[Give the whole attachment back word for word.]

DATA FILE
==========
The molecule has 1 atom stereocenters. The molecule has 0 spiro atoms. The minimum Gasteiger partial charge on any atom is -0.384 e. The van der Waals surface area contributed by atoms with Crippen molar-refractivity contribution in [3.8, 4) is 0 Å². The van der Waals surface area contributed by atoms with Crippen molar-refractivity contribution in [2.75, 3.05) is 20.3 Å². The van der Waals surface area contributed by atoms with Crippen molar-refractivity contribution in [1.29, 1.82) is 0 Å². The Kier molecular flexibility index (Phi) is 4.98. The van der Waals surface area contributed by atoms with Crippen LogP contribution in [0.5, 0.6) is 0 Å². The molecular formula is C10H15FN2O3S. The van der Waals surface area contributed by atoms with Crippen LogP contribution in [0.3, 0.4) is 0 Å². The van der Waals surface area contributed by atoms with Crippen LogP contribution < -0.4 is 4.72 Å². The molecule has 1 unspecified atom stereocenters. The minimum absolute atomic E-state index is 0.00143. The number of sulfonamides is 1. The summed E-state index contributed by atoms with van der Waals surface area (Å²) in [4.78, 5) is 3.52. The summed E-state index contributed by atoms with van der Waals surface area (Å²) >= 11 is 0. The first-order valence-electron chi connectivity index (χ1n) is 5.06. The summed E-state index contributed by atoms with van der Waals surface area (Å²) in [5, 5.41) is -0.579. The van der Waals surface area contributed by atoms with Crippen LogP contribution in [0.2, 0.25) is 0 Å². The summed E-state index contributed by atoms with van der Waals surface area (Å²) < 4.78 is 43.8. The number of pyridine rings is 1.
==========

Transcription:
The molecule has 1 atom stereocenters. The molecule has 0 spiro atoms. The minimum Gasteiger partial charge on any atom is -0.384 e. The van der Waals surface area contributed by atoms with Crippen molar-refractivity contribution in [3.8, 4) is 0 Å². The van der Waals surface area contributed by atoms with Crippen molar-refractivity contribution in [2.75, 3.05) is 20.3 Å². The van der Waals surface area contributed by atoms with Crippen molar-refractivity contribution in [1.29, 1.82) is 0 Å². The Kier molecular flexibility index (Phi) is 4.98. The van der Waals surface area contributed by atoms with Crippen LogP contribution in [0.5, 0.6) is 0 Å². The molecular formula is C10H15FN2O3S. The van der Waals surface area contributed by atoms with Crippen LogP contribution in [0.3, 0.4) is 0 Å². The van der Waals surface area contributed by atoms with Crippen LogP contribution < -0.4 is 4.72 Å². The molecule has 1 unspecified atom stereocenters. The minimum absolute atomic E-state index is 0.00143. The number of sulfonamides is 1. The summed E-state index contributed by atoms with van der Waals surface area (Å²) in [4.78, 5) is 3.52. The summed E-state index contributed by atoms with van der Waals surface area (Å²) >= 11 is 0. The first-order valence-electron chi connectivity index (χ1n) is 5.06. The summed E-state index contributed by atoms with van der Waals surface area (Å²) in [5, 5.41) is -0.579. The van der Waals surface area contributed by atoms with Crippen LogP contribution in [0.2, 0.25) is 0 Å². The summed E-state index contributed by atoms with van der Waals surface area (Å²) < 4.78 is 43.8. The number of pyridine rings is 1.